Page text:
FIG. 2 shows a dual-mode type mobile radio telephone apparatus which has the AGC circuit 30 of this embodiment incorporated in a reception system RX3.

The mobile radio telephone, as shown in FIG. 2, comprises an antenna 1 and a duplexer 2 in communication with the antenna 1. A receiver 3 and a transmitter 18 are coupled to the duplexer 2. A digital modulator 17 for use in digital mode is coupled to the transmitter 18. A synthesizer 4 provides signals of prescribed frequencies to the receiver 3 and the transmitter 18. An analog audio circuit 20 for use in analog mode is additionally coupled to the receiver 3 and the transmitter 18.

A channel-codec 8 and a speech-codec 9 coupled to the channel-codec are also provided. An echo-canceller 10 communicates with the speech-codec 9. An analog-to-digital converter (hereinafter referred to as "A/D converter") 7 is connected to the channel-codec 8 and a digital-to-analog converter (hereinafter referred to as "D/A converter") 15 is connected to the channel codec 8. A D/A converter 11 is coupled between a loudspeaker 12 and the echo-canceller 10. An A/D converter 14 is coupled between a microphone 13 and the echo-canceller 10. A controller 31 is coupled to the channel-codec 8, and the speech-codec 9. A control unit 40 having a hook switch, a keypad and a display communicates with the controller 31. A power source circuit 50 supplies a voltage Vcc to the circuitry from, for example, a battery.

The D/A converter 19 and the A/D converter 21 are controlled in response to logic levels of a switching control signal S1 output from the controller 31. The D/A converter 19 and the A/D converter 21 are selectively connected to the speech-codec 9 and the echo canceller 10 by the analog switches 41 and 42, respectively, in digital mode. In analog mode, the D/A converter 19 and the A/D converter 21 are controlled to connect the analog audio circuit 20.

The controller 31 mainly consists of a microcomputer. In addition to controlling radio link establishment operations, the controller 31 controls the operations of the channel-codec 8 and the speech-codec 9. The channel-codec 8 and the speech-codec 9 are rendered operative in digital mode and inoperative in analog mode. In the analog mode, speech signals pass through the channel-codec 8 and the speech-codec 9 without being encoded and decoded.

The operations of the mobile radio telephone will be described below. The mode of operation for the apparatus, which is either the analog mode or the digital mode, is determined on the basis of a mode designation signal included in the control signals which are transmitted from a base station and which also designate the speech channel. When the mobile radio unit receives the digital mode designation signal over the control channel, a speech radio link is established for transmission of the digital speech signals. Responsive to the establishment of the radio link, the controller 31 generates the signal S1 indicative of the digital mode. The analog switches 41 and 42 switch to the speech-codec 9 and the echo canceller 10, respectively, in response to the signal S2 designating the digital mode. The controller 31 provides control signals to initiate the operation of the channel-codec 8 and the speech-codec 9.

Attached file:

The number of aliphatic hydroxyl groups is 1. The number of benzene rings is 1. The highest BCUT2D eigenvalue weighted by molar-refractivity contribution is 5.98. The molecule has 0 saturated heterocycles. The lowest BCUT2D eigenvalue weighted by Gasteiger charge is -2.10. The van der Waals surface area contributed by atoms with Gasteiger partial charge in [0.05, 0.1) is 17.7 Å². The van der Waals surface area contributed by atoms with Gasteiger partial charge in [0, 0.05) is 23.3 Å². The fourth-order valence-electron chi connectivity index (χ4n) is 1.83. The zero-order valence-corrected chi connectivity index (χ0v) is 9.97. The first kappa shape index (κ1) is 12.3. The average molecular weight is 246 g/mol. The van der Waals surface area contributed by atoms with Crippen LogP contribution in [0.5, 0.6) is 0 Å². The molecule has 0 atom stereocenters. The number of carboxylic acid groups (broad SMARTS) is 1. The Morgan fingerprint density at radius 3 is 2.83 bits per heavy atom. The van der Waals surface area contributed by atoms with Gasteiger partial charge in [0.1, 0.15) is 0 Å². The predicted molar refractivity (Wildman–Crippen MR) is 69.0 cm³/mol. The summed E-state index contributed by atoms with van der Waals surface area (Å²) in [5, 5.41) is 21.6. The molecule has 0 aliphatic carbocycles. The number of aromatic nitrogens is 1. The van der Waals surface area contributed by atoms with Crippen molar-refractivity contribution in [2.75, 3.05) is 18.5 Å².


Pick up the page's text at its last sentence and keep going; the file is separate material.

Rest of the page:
When the receiver 3 receives speech signals transmitted from the base station via the antenna 1 and the duplexer 2, the digital demodulator 5 demodulates the received signals into analog baseband signals. The A/D converter 7 converts the baseband signals supplied thereto into digital signals. The channel-codec 8 deinterleaves the digital baseband signals and performs error correction operations on the deinterleaved signals. The output signals from the channel-codec 8 are applied to the speech-codec 9 and decoded into digital speech signals. The output signals from the speech-codec 9 pass through the echo-canceller 10 and are supplied to the D/A converter 11. The D/A converter 11 converts the decoded digital speech signals to analog speech signals. The analog speech signals are output via the loudspeaker 12.

When speech signals are input to the microphone 13, the A/D converter 14 converts the speech signals into digital signals. The echo-canceller 10 cancels each signals caused by acoustic signals input to the microphone 13 from the loudspeaker 12. The echo-free signals are encoded in the speech-codec 9 and the encoded speech signals are supplied to the channel-codec 8.

In the channel-codec 8, an error correcting code is added to the encoded speech signals and the resulting speech signals are interleaved. The D/A converter 15 converts the interleaved signals into analog signals. The analog signals are input to the digital modulator 17 and the modulated therein. The transmitter 18 converts the modulated signals into radio frequency signals of 800-900 MHz and power-amplifies the radio frequency signals. The power amplified radio frequency signals are transmitted through the duplexer 2 and the antenna 1.

When the mobile radio unit receives the analog mode designation signal over the control channel, a speech radio link for transmission of the analog speech signals is established. Responsive to the establishment of the radio link, the controller 31 generates the signal S1 indicative of the analog mode.